Under Italian law, only the indemnity alternative is available to an agent, which is calculated largely in the same way as in England, but the Italian courts retain a large discretion to award less than 1 year’s average if the circumstances deem that to be proportionate and fair. It should also be noted that the AEC, provide for a specific and different method of calculation of the indemnity – although, following a judgment of the European Court of Justice in 2006 – such method can be applied only to the extent it is more favorable to the agent.

Post-termination commissions payment
In addition to a compensation or indemnity payment, the principal must also pay commissions on transactions concluded before the termination as well as commission on transactions concluded ‘within a reasonable period’ after the termination of the agency where those transactions were concluded for reasons mainly attributable to the agent’s efforts. The reasonable period is not defined and will depend on the facts of each individual case.

What does this mean for Principals and Agents

If the ingredients are present, then there is no escaping the Regulations. It is by far preferable for the parties to negotiate and define the terms which will regulate their relationship at the start of their relationship. This enables the Principal to make an informed decision in advance about whether an agency is the type of relationship it wants (and can afford) to have, and to budget accordingly.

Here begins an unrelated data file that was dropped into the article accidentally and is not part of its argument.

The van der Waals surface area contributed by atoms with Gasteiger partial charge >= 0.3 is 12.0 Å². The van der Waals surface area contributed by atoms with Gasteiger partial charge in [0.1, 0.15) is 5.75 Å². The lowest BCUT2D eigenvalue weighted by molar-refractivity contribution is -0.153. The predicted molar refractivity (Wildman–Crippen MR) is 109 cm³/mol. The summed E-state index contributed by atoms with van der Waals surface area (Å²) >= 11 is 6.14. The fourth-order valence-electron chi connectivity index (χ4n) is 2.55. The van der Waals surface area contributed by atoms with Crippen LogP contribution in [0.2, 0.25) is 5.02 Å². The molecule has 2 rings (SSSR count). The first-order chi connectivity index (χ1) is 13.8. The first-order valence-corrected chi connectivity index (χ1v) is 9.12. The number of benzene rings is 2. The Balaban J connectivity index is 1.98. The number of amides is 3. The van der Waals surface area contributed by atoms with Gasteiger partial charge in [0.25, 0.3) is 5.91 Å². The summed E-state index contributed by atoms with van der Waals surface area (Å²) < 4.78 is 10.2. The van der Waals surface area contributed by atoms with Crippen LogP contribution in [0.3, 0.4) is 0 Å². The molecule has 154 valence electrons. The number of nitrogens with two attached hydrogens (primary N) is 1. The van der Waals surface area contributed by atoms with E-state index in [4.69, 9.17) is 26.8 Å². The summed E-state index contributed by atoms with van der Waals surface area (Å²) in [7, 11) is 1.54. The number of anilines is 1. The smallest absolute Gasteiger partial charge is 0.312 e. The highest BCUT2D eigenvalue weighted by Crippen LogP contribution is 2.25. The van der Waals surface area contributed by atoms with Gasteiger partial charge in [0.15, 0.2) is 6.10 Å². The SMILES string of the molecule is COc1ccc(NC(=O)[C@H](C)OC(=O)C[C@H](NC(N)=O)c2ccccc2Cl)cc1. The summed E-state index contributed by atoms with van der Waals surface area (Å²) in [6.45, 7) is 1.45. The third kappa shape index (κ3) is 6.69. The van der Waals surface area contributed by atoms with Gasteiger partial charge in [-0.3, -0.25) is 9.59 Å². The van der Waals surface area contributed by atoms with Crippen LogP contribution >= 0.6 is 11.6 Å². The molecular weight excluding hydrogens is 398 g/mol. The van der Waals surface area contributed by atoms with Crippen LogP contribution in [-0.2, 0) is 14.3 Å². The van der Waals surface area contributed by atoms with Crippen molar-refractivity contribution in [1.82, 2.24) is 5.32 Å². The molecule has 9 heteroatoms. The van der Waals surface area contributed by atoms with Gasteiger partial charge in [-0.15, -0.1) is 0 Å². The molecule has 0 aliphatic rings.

However, many Principals and Commercial Agents are already working together (and may have been for some time) unaware that the Regulations apply to their relationship. Some principals may have already terminated without realising that a claim could be looming (under English law an agent has a year within which to elect whether it intends to claim compensation or indemnity). For those Principals, it is a case of finding a way to address the situation with their Commercial Agent in order to seek to regulate their relationship and the terms in the event it should come to an end.

In our experience, most agency claims settle before litigation becomes necessary, either by structured and assisted negotiations or by a formal mediation. This is an approach which all parties should consider before resorting to formal court action as it will help to maintain good relations as well as continuity of business with buyers.

This document (and any information accessed through links in this document) is provided for information purposes only and does not constitute legal advice. Professional legal advice should be obtained before taking or refraining from any action as a result of the contents of this document.